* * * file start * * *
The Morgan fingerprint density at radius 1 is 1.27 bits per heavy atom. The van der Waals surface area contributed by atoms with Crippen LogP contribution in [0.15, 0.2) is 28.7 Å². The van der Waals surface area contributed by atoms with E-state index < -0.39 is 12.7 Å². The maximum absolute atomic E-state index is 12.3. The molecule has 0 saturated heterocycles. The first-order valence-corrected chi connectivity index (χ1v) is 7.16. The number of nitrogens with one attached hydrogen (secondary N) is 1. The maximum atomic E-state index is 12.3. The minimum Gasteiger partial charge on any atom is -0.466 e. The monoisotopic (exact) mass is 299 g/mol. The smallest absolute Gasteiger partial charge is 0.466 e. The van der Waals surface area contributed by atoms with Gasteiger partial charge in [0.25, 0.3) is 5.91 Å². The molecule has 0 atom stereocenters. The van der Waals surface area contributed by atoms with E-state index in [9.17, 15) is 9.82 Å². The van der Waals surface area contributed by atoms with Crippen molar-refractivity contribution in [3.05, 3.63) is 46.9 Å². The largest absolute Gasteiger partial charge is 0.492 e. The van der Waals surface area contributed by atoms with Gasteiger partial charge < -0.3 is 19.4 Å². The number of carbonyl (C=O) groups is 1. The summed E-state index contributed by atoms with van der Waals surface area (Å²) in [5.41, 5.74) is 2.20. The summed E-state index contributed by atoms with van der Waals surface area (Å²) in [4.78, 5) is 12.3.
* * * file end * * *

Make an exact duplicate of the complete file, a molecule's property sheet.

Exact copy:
The Morgan fingerprint density at radius 1 is 1.27 bits per heavy atom. The van der Waals surface area contributed by atoms with Crippen LogP contribution in [0.15, 0.2) is 28.7 Å². The van der Waals surface area contributed by atoms with E-state index < -0.39 is 12.7 Å². The maximum absolute atomic E-state index is 12.3. The molecule has 0 saturated heterocycles. The first-order valence-corrected chi connectivity index (χ1v) is 7.16. The number of nitrogens with one attached hydrogen (secondary N) is 1. The maximum atomic E-state index is 12.3. The minimum Gasteiger partial charge on any atom is -0.466 e. The monoisotopic (exact) mass is 299 g/mol. The smallest absolute Gasteiger partial charge is 0.466 e. The van der Waals surface area contributed by atoms with Gasteiger partial charge in [0.25, 0.3) is 5.91 Å². The molecule has 0 atom stereocenters. The van der Waals surface area contributed by atoms with E-state index in [9.17, 15) is 9.82 Å². The van der Waals surface area contributed by atoms with Crippen molar-refractivity contribution in [3.05, 3.63) is 46.9 Å². The largest absolute Gasteiger partial charge is 0.492 e. The van der Waals surface area contributed by atoms with Gasteiger partial charge < -0.3 is 19.4 Å². The number of carbonyl (C=O) groups is 1. The summed E-state index contributed by atoms with van der Waals surface area (Å²) in [5.41, 5.74) is 2.20. The summed E-state index contributed by atoms with van der Waals surface area (Å²) in [4.78, 5) is 12.3.